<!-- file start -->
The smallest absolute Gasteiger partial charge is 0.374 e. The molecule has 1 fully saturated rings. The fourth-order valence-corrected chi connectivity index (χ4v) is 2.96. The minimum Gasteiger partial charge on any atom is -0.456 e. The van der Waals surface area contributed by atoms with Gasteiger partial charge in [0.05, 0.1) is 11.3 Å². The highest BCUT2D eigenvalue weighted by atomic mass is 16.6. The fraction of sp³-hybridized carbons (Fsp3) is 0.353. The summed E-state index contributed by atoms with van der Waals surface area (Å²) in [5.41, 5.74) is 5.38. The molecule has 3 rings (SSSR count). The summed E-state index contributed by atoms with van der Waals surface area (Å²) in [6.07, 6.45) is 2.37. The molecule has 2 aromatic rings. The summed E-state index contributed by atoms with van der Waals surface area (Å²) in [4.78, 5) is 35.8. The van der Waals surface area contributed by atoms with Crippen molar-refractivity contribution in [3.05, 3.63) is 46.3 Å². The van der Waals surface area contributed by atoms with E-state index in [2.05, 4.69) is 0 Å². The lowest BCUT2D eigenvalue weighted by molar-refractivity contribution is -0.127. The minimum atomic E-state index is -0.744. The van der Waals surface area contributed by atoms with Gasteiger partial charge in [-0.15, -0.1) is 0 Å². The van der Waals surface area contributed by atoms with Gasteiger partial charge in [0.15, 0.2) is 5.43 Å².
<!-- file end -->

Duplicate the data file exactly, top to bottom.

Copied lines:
The smallest absolute Gasteiger partial charge is 0.374 e. The molecule has 1 fully saturated rings. The fourth-order valence-corrected chi connectivity index (χ4v) is 2.96. The minimum Gasteiger partial charge on any atom is -0.456 e. The van der Waals surface area contributed by atoms with Gasteiger partial charge in [0.05, 0.1) is 11.3 Å². The highest BCUT2D eigenvalue weighted by atomic mass is 16.6. The fraction of sp³-hybridized carbons (Fsp3) is 0.353. The summed E-state index contributed by atoms with van der Waals surface area (Å²) in [5.41, 5.74) is 5.38. The molecule has 3 rings (SSSR count). The summed E-state index contributed by atoms with van der Waals surface area (Å²) in [6.07, 6.45) is 2.37. The molecule has 2 aromatic rings. The summed E-state index contributed by atoms with van der Waals surface area (Å²) in [4.78, 5) is 35.8. The van der Waals surface area contributed by atoms with Crippen molar-refractivity contribution in [3.05, 3.63) is 46.3 Å². The van der Waals surface area contributed by atoms with E-state index in [2.05, 4.69) is 0 Å². The lowest BCUT2D eigenvalue weighted by molar-refractivity contribution is -0.127. The minimum atomic E-state index is -0.744. The van der Waals surface area contributed by atoms with Gasteiger partial charge in [-0.15, -0.1) is 0 Å². The van der Waals surface area contributed by atoms with Gasteiger partial charge in [0.15, 0.2) is 5.43 Å².